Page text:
Fri, Nov 07, 2014 - Page 6 News List

Man recounts night he opened the Berlin Wall


An East Berlin citizen, center, embraces a West Berlin woman while an East German border soldier watches at the Invalidenstrasse border checkpoint on Nov. 10, 1989, after the opening of the East German border was announced in Berlin a day earlier.

Photo: Reuters

He might not agree with the label, but Harald Jaeger is the man credited with opening the Berlin Wall.

“It’s not me who opened the Wall. It’s the East German citizens who gathered that evening,” Jaeger says, humbly.

Nevertheless, the former East German border guard — and, at the time, loyal follower of the embattled communist regime — has gone down in history as the man who, literally, did just that.

Amid total confusion and without clear orders from on high, Jaeger made the snap decision to open the barrier at the Bornholmer Strasse border crossing between East and West Berlin on the night of Nov. 9, 1989.

Euphoric East Germans, who had massed there through the cold evening, flooded into the West, peacefully bringing down the Iron Curtain after 28 years of Berlin’s division by the iconic symbol of the Cold War.

Twenty-five years later, Jaeger, now 71, still recalls the disbelief he felt hearing the words that drew the crowd in the first place.

Out of the blue, a communist official had declared on TV that East Germans could now travel abroad “immediately, without delay.”

“I almost choked on my bread roll,” he told AFP in an interview. “I didn’t believe my ears and said to myself: ‘But what stupidity has just been announced?’”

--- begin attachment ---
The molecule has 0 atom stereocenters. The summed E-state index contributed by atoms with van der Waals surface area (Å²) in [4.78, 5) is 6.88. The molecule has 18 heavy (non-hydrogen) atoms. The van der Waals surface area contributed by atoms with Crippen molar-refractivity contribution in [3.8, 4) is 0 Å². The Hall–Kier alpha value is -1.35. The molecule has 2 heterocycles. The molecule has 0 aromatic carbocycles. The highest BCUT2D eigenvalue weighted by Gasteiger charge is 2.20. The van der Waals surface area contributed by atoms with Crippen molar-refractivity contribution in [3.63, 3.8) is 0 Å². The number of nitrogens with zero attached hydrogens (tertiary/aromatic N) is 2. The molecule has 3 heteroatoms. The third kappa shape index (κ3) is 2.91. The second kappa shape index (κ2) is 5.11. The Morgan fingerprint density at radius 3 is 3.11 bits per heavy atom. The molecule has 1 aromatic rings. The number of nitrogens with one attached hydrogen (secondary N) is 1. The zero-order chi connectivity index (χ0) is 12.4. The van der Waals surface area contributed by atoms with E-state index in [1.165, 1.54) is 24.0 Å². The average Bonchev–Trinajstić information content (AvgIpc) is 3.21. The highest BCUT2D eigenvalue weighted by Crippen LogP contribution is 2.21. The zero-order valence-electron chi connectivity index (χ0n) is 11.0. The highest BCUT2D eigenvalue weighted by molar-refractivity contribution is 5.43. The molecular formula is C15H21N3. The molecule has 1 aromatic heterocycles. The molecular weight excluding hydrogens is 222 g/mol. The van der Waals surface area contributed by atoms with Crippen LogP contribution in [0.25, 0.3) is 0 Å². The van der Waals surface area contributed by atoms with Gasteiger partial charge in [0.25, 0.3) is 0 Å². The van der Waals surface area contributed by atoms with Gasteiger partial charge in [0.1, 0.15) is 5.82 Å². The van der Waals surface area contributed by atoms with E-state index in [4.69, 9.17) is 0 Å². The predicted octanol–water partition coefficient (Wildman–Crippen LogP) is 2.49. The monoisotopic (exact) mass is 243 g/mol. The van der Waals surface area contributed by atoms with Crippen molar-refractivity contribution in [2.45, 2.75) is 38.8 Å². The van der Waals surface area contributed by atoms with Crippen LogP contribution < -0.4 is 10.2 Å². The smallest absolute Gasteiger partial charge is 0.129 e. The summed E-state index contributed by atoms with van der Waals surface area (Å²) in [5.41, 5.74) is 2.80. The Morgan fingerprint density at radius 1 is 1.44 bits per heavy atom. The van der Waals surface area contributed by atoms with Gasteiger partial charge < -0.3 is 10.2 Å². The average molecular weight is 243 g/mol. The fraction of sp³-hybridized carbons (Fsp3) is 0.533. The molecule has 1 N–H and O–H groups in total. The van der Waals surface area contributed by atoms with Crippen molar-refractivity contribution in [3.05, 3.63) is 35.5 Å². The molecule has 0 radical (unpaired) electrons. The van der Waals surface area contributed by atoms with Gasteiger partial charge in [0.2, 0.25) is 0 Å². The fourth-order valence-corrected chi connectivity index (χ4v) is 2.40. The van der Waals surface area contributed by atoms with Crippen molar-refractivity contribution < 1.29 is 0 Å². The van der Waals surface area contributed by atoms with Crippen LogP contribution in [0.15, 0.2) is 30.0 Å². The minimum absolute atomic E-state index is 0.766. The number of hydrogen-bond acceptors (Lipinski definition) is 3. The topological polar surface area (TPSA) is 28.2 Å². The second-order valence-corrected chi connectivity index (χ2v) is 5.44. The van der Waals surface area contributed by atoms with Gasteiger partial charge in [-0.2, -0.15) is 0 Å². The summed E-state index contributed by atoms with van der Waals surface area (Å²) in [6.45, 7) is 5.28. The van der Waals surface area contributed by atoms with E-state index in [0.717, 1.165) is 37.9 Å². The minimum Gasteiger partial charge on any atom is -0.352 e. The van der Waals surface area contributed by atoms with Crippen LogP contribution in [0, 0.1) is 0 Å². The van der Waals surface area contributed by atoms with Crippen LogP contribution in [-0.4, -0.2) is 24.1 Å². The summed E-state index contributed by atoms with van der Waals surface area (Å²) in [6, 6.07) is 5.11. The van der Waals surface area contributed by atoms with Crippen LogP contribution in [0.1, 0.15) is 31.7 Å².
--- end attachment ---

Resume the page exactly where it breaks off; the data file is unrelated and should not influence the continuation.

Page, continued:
The lieutenant colonel, who was also attached to the Stasi secret police, had worked for the East German border police for 28 years and was the deputy chief at the Bornholmer Strasse crossing in the north of East Berlin.


The East German protest movement had been snowballing for weeks and the border posts were on alert. However, Jaeger said that nothing on that day, Nov. 9, indicated that history would be made that night.

He had anticipated a normal shift, taking over responsibility for 14 officers from 6pm, when his boss knocked off and went home.

However, at the canteen where Jaeger was eating supper, things quickly changed when he watched the TV coverage of the unexpected and apparently unscripted announcement giving the green light for travel to the West.

He rushed back to his post, he said, where colleagues were at first skeptical, thinking he had been mistaken, and so he telephoned his superior hoping for clarification.

“You’re calling because of such a stupid thing?” his boss grumbled down the line, instructing Jaeger to simply send the citizens home if they did not have the necessary travel authorization to cross the border.

The trickle of curious East Germans congregating outside his office window gradually grew bigger, and people began shouting: “Let us leave.”

In a panic, Jaeger rang his boss back, but he recalls being told by his superior: “I have no order from above. I have no instructions to give you.”

The crowd kept swelling and by around 9pm, the access road to the border crossing was blocked by the mass of people.

Jaeger picked up the phone again and shouted down the line: “We have to do something.”


Jaeger then received orders to identify the most agitated members of the crowd and let them alone cross into the West, in the hope that this would calm the mass of people.

“But that had the opposite effect. The crowd became increasingly agitated,” Jaeger said, recalling his fear of a stampede in which citizens would be crushed.

“That’s when I said to myself: ‘Now it’s for you to act. Whatever happens, we have to let the East German citizens cross the border,’” he said.

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